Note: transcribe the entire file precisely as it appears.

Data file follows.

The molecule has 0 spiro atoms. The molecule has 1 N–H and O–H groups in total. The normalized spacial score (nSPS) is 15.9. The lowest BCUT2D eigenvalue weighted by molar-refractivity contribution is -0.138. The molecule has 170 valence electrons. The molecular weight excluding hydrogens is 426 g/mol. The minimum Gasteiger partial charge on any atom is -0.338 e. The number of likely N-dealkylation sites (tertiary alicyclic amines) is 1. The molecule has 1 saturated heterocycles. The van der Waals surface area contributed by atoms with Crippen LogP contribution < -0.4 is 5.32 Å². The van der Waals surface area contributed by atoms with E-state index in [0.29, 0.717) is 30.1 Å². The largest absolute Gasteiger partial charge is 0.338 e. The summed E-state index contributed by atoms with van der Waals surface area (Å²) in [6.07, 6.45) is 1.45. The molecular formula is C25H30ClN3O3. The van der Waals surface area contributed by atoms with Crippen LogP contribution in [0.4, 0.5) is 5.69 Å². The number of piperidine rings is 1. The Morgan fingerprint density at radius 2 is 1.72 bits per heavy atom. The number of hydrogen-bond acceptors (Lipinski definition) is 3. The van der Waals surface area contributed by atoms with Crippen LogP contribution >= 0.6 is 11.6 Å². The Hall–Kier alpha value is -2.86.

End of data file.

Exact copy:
The molecule has 0 spiro atoms. The molecule has 1 N–H and O–H groups in total. The normalized spacial score (nSPS) is 15.9. The lowest BCUT2D eigenvalue weighted by molar-refractivity contribution is -0.138. The molecule has 170 valence electrons. The molecular weight excluding hydrogens is 426 g/mol. The minimum Gasteiger partial charge on any atom is -0.338 e. The number of likely N-dealkylation sites (tertiary alicyclic amines) is 1. The molecule has 1 saturated heterocycles. The van der Waals surface area contributed by atoms with Crippen LogP contribution < -0.4 is 5.32 Å². The van der Waals surface area contributed by atoms with E-state index in [0.29, 0.717) is 30.1 Å². The largest absolute Gasteiger partial charge is 0.338 e. The summed E-state index contributed by atoms with van der Waals surface area (Å²) in [6.07, 6.45) is 1.45. The molecular formula is C25H30ClN3O3. The van der Waals surface area contributed by atoms with Crippen LogP contribution in [0.4, 0.5) is 5.69 Å². The number of piperidine rings is 1. The Morgan fingerprint density at radius 2 is 1.72 bits per heavy atom. The number of hydrogen-bond acceptors (Lipinski definition) is 3. The van der Waals surface area contributed by atoms with Crippen LogP contribution >= 0.6 is 11.6 Å². The Hall–Kier alpha value is -2.86.